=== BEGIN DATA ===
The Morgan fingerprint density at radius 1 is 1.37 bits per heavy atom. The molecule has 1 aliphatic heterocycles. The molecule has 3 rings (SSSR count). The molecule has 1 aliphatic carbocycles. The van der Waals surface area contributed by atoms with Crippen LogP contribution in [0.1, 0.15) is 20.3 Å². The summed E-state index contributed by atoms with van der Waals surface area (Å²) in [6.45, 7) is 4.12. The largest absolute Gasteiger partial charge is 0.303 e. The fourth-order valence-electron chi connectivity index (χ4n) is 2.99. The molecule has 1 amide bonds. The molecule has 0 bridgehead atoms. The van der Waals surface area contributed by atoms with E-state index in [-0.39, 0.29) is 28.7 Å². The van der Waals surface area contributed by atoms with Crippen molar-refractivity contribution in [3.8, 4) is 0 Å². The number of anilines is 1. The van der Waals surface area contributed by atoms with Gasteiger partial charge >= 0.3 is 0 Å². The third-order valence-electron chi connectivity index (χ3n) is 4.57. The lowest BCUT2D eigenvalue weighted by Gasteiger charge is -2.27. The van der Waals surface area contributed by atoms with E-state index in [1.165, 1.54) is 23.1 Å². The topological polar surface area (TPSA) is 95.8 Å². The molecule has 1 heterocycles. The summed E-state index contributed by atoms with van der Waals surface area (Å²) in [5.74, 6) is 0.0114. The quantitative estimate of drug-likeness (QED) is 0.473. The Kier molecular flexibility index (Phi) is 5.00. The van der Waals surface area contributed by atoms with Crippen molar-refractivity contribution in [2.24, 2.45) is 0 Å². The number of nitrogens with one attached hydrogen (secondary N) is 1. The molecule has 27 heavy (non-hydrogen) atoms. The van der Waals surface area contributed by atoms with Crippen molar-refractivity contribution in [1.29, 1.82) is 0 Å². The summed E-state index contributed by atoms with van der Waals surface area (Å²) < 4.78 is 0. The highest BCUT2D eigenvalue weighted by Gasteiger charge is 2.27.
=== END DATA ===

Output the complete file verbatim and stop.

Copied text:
The Morgan fingerprint density at radius 1 is 1.37 bits per heavy atom. The molecule has 1 aliphatic heterocycles. The molecule has 3 rings (SSSR count). The molecule has 1 aliphatic carbocycles. The van der Waals surface area contributed by atoms with Crippen LogP contribution in [0.1, 0.15) is 20.3 Å². The summed E-state index contributed by atoms with van der Waals surface area (Å²) in [6.45, 7) is 4.12. The largest absolute Gasteiger partial charge is 0.303 e. The fourth-order valence-electron chi connectivity index (χ4n) is 2.99. The molecule has 1 amide bonds. The molecule has 0 bridgehead atoms. The van der Waals surface area contributed by atoms with E-state index in [-0.39, 0.29) is 28.7 Å². The van der Waals surface area contributed by atoms with Crippen molar-refractivity contribution in [3.8, 4) is 0 Å². The number of anilines is 1. The van der Waals surface area contributed by atoms with Gasteiger partial charge >= 0.3 is 0 Å². The third-order valence-electron chi connectivity index (χ3n) is 4.57. The lowest BCUT2D eigenvalue weighted by Gasteiger charge is -2.27. The van der Waals surface area contributed by atoms with E-state index in [1.165, 1.54) is 23.1 Å². The topological polar surface area (TPSA) is 95.8 Å². The molecule has 1 heterocycles. The summed E-state index contributed by atoms with van der Waals surface area (Å²) in [5.74, 6) is 0.0114. The quantitative estimate of drug-likeness (QED) is 0.473. The Kier molecular flexibility index (Phi) is 5.00. The van der Waals surface area contributed by atoms with Crippen molar-refractivity contribution in [2.24, 2.45) is 0 Å². The number of nitrogens with one attached hydrogen (secondary N) is 1. The molecule has 27 heavy (non-hydrogen) atoms. The van der Waals surface area contributed by atoms with Crippen molar-refractivity contribution in [1.29, 1.82) is 0 Å². The summed E-state index contributed by atoms with van der Waals surface area (Å²) < 4.78 is 0. The highest BCUT2D eigenvalue weighted by Gasteiger charge is 2.27.